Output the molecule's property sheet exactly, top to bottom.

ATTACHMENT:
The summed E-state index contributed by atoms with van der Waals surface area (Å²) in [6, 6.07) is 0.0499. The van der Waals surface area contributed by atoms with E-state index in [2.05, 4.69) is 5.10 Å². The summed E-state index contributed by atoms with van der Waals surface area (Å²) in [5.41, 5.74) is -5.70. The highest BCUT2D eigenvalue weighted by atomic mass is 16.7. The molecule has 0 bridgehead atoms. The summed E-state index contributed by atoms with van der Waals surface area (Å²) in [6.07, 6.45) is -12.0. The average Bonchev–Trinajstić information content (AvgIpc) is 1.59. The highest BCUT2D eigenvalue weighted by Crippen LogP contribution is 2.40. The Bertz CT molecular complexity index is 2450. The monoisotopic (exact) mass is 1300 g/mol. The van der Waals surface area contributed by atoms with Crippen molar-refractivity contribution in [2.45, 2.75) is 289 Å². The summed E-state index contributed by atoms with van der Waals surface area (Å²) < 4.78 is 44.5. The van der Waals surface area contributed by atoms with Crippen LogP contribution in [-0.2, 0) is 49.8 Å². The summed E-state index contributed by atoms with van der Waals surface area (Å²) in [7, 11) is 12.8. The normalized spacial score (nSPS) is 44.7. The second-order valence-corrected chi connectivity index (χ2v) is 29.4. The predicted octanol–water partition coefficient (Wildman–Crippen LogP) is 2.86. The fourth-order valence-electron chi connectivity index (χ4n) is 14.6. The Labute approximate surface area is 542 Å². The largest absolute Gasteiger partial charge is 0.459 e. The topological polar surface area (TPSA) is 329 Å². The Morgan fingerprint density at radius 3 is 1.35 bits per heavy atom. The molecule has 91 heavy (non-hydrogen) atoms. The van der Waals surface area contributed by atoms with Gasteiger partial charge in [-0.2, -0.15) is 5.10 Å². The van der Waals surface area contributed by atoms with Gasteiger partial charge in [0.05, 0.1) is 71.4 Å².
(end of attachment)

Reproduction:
The summed E-state index contributed by atoms with van der Waals surface area (Å²) in [6, 6.07) is 0.0499. The van der Waals surface area contributed by atoms with E-state index in [2.05, 4.69) is 5.10 Å². The summed E-state index contributed by atoms with van der Waals surface area (Å²) in [5.41, 5.74) is -5.70. The highest BCUT2D eigenvalue weighted by atomic mass is 16.7. The molecule has 0 bridgehead atoms. The summed E-state index contributed by atoms with van der Waals surface area (Å²) in [6.07, 6.45) is -12.0. The average Bonchev–Trinajstić information content (AvgIpc) is 1.59. The highest BCUT2D eigenvalue weighted by Crippen LogP contribution is 2.40. The Bertz CT molecular complexity index is 2450. The monoisotopic (exact) mass is 1300 g/mol. The van der Waals surface area contributed by atoms with Crippen molar-refractivity contribution in [2.45, 2.75) is 289 Å². The summed E-state index contributed by atoms with van der Waals surface area (Å²) < 4.78 is 44.5. The van der Waals surface area contributed by atoms with Crippen LogP contribution in [-0.2, 0) is 49.8 Å². The summed E-state index contributed by atoms with van der Waals surface area (Å²) in [7, 11) is 12.8. The normalized spacial score (nSPS) is 44.7. The second-order valence-corrected chi connectivity index (χ2v) is 29.4. The predicted octanol–water partition coefficient (Wildman–Crippen LogP) is 2.86. The fourth-order valence-electron chi connectivity index (χ4n) is 14.6. The Labute approximate surface area is 542 Å². The largest absolute Gasteiger partial charge is 0.459 e. The topological polar surface area (TPSA) is 329 Å². The Morgan fingerprint density at radius 3 is 1.35 bits per heavy atom. The molecule has 91 heavy (non-hydrogen) atoms. The van der Waals surface area contributed by atoms with Gasteiger partial charge in [-0.2, -0.15) is 5.10 Å². The van der Waals surface area contributed by atoms with Gasteiger partial charge in [0.05, 0.1) is 71.4 Å².